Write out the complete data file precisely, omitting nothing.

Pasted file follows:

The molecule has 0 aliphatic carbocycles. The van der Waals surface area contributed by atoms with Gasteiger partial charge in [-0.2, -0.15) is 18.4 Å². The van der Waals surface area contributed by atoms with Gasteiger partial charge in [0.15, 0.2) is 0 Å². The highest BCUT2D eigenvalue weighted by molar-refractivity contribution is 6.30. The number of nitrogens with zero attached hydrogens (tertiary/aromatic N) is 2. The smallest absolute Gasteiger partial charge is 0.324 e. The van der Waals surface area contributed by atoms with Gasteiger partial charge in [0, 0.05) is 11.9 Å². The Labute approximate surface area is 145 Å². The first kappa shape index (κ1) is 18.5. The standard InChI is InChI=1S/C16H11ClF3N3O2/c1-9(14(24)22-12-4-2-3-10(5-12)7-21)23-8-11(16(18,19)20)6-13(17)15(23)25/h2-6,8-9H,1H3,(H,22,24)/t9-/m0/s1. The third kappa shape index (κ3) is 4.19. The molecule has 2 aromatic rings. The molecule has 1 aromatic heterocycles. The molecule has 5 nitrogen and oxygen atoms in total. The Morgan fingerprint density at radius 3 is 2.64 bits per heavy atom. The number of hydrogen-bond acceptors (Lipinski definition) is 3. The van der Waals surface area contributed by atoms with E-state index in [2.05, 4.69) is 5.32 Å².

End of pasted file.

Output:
The molecule has 0 aliphatic carbocycles. The van der Waals surface area contributed by atoms with Gasteiger partial charge in [-0.2, -0.15) is 18.4 Å². The van der Waals surface area contributed by atoms with Gasteiger partial charge in [0.15, 0.2) is 0 Å². The highest BCUT2D eigenvalue weighted by molar-refractivity contribution is 6.30. The number of nitrogens with zero attached hydrogens (tertiary/aromatic N) is 2. The smallest absolute Gasteiger partial charge is 0.324 e. The van der Waals surface area contributed by atoms with Gasteiger partial charge in [0, 0.05) is 11.9 Å². The Labute approximate surface area is 145 Å². The first kappa shape index (κ1) is 18.5. The standard InChI is InChI=1S/C16H11ClF3N3O2/c1-9(14(24)22-12-4-2-3-10(5-12)7-21)23-8-11(16(18,19)20)6-13(17)15(23)25/h2-6,8-9H,1H3,(H,22,24)/t9-/m0/s1. The third kappa shape index (κ3) is 4.19. The molecule has 2 aromatic rings. The molecule has 1 aromatic heterocycles. The molecule has 5 nitrogen and oxygen atoms in total. The Morgan fingerprint density at radius 3 is 2.64 bits per heavy atom. The number of hydrogen-bond acceptors (Lipinski definition) is 3. The van der Waals surface area contributed by atoms with E-state index in [2.05, 4.69) is 5.32 Å².